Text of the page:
Every year on September 9th, International Fetal Alcohol Spectrum Disorder (FASD) Awareness Day is observed. People all around the world raise awareness about the dangers of drinking during pregnancy and the plight of individuals and families who struggle with fetal alcohol spectrum disorders which can turn into a lifelong disability. The first FASDay was celebrated on 9/9/99. This day was chosen so that on the ninth day of the ninth month of the year, the world will remember the importance of healthy habits before and during the nine months of pregnancy. It is not only the woman’s but also her partner’s and family’s responsibilities.
The NDPHS Declaration on Alcohol Policy stresses that one of the significant barriers to effective FASD prevention is the lack of information about the health risks associated with alcohol consumption during pregnancy and the opinion that the fetal disorder is affected only by a woman’s choices. Men, partners, family, social network and established social norms should not be underestimated in the prevention of FASD. Many aspects play a role in women’s alcohol behaviour during pregnancy.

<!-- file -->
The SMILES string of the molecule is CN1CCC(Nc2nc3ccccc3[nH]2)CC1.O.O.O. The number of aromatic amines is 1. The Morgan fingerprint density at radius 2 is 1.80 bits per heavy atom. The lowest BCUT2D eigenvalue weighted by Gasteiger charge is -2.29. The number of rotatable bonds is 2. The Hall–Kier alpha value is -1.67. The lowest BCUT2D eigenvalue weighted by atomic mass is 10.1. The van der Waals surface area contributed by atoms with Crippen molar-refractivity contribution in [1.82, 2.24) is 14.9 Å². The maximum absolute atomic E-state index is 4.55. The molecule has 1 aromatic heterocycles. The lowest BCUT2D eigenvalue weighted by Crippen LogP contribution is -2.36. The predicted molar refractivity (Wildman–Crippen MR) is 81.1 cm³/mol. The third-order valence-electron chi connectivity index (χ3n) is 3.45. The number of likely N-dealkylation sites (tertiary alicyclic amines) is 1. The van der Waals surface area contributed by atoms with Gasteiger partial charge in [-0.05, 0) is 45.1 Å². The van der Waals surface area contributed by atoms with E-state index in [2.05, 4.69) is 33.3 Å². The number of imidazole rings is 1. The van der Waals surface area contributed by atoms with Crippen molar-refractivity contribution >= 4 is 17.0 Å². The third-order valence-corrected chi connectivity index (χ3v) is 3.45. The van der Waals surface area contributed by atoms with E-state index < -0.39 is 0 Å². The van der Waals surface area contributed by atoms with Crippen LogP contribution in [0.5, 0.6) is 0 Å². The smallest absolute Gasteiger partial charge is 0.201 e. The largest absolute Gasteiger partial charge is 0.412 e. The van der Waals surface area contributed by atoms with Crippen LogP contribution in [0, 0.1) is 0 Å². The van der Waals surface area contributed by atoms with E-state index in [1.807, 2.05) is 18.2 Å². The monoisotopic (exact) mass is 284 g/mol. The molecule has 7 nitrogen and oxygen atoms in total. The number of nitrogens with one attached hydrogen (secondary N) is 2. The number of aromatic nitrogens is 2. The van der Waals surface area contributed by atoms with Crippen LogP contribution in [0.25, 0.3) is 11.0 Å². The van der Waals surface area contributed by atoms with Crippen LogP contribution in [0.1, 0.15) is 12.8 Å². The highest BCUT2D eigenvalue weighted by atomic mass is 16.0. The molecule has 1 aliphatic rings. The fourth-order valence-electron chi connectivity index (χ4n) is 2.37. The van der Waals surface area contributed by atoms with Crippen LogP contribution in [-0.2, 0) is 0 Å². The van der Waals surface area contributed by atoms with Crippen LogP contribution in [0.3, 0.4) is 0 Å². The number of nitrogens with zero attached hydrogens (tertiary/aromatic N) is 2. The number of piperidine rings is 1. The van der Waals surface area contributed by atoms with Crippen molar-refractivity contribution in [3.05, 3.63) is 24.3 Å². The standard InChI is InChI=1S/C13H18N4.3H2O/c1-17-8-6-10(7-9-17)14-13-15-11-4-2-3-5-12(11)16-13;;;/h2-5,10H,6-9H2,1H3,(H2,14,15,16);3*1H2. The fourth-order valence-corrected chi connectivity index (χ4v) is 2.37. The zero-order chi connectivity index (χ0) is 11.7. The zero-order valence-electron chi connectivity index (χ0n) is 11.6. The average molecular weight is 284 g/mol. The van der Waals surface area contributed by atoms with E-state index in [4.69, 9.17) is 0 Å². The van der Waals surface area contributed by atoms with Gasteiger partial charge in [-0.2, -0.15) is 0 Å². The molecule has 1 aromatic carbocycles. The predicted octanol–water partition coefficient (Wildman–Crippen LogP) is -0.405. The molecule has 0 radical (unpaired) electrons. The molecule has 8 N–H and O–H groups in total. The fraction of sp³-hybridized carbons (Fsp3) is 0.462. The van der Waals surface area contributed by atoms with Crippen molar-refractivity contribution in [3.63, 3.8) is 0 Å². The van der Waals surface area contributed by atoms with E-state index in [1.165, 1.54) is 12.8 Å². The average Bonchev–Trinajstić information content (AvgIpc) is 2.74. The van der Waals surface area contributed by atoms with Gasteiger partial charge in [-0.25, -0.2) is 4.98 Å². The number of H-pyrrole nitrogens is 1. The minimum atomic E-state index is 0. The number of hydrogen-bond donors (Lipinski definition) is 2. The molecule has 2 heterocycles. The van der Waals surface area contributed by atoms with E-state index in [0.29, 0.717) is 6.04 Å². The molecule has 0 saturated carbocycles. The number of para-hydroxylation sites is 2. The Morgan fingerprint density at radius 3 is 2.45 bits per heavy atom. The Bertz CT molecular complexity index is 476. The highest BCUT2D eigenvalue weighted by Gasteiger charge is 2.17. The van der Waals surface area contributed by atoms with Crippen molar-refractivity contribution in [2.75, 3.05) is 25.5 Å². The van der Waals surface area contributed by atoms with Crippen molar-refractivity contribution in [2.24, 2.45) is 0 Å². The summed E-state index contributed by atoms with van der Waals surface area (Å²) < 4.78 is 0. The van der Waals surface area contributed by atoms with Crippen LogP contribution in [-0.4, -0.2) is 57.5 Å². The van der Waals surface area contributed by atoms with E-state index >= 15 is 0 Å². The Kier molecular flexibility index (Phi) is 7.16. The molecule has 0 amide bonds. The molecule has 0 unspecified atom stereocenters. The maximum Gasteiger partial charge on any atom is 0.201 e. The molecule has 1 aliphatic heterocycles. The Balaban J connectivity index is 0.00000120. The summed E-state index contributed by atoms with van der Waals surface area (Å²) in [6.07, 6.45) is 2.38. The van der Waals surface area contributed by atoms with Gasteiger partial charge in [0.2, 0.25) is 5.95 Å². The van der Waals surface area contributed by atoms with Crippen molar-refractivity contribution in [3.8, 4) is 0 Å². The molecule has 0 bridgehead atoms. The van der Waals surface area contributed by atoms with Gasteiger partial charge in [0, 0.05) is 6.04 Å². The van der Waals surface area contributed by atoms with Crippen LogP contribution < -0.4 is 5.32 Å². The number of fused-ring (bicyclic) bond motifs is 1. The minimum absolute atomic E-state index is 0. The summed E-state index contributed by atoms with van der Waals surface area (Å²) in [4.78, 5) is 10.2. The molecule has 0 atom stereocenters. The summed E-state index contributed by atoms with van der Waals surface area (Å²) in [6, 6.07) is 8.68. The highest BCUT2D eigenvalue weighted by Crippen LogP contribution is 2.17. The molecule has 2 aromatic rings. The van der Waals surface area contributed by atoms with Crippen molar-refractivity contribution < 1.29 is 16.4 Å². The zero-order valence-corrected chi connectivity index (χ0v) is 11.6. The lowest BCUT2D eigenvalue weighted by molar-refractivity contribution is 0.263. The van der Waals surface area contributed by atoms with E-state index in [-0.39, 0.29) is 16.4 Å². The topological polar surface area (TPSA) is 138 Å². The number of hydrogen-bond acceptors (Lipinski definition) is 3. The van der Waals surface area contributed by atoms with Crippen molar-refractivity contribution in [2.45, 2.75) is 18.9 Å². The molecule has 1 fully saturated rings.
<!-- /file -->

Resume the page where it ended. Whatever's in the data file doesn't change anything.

Our Expert Group on Alcohol and Substance Use would like to encourage government officials and policymakers to systematically develop the identification and screening of FAS and FASD, data gathering, and further scientific work. An essential part of this process is increasing awareness about the disorder among health and social service professionals.
The NDPHS experts on alcohol and substance use highlight that no level of alcohol consumption is safe for health. Refraining from alcohol during pregnancy is the only reliable way to prevent harm.